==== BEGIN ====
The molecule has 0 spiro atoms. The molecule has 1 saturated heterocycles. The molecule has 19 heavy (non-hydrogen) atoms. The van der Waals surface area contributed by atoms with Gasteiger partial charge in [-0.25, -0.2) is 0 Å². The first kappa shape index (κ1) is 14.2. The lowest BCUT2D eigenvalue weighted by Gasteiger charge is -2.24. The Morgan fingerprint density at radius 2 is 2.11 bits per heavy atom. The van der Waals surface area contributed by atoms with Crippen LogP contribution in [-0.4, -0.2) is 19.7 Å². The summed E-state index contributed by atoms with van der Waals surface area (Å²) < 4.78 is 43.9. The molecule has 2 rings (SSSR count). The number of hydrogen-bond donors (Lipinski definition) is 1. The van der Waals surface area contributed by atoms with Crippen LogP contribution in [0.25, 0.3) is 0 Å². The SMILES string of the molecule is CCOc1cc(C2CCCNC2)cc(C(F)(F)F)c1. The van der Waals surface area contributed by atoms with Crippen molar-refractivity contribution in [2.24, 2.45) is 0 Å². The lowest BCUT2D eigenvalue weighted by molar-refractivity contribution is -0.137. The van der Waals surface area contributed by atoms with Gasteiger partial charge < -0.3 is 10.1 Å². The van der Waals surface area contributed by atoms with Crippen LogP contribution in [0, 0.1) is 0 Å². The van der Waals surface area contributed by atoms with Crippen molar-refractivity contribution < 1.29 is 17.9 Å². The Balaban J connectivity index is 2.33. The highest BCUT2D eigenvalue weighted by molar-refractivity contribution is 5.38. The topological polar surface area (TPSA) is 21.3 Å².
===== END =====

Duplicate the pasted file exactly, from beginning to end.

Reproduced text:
The molecule has 0 spiro atoms. The molecule has 1 saturated heterocycles. The molecule has 19 heavy (non-hydrogen) atoms. The van der Waals surface area contributed by atoms with Gasteiger partial charge in [-0.25, -0.2) is 0 Å². The first kappa shape index (κ1) is 14.2. The lowest BCUT2D eigenvalue weighted by Gasteiger charge is -2.24. The Morgan fingerprint density at radius 2 is 2.11 bits per heavy atom. The van der Waals surface area contributed by atoms with Crippen LogP contribution in [-0.4, -0.2) is 19.7 Å². The summed E-state index contributed by atoms with van der Waals surface area (Å²) < 4.78 is 43.9. The molecule has 2 rings (SSSR count). The number of hydrogen-bond donors (Lipinski definition) is 1. The van der Waals surface area contributed by atoms with Crippen LogP contribution in [0.25, 0.3) is 0 Å². The SMILES string of the molecule is CCOc1cc(C2CCCNC2)cc(C(F)(F)F)c1. The van der Waals surface area contributed by atoms with Crippen molar-refractivity contribution in [2.24, 2.45) is 0 Å². The lowest BCUT2D eigenvalue weighted by molar-refractivity contribution is -0.137. The van der Waals surface area contributed by atoms with Gasteiger partial charge < -0.3 is 10.1 Å². The van der Waals surface area contributed by atoms with Crippen LogP contribution in [0, 0.1) is 0 Å². The van der Waals surface area contributed by atoms with Crippen molar-refractivity contribution < 1.29 is 17.9 Å². The Balaban J connectivity index is 2.33. The highest BCUT2D eigenvalue weighted by molar-refractivity contribution is 5.38. The topological polar surface area (TPSA) is 21.3 Å².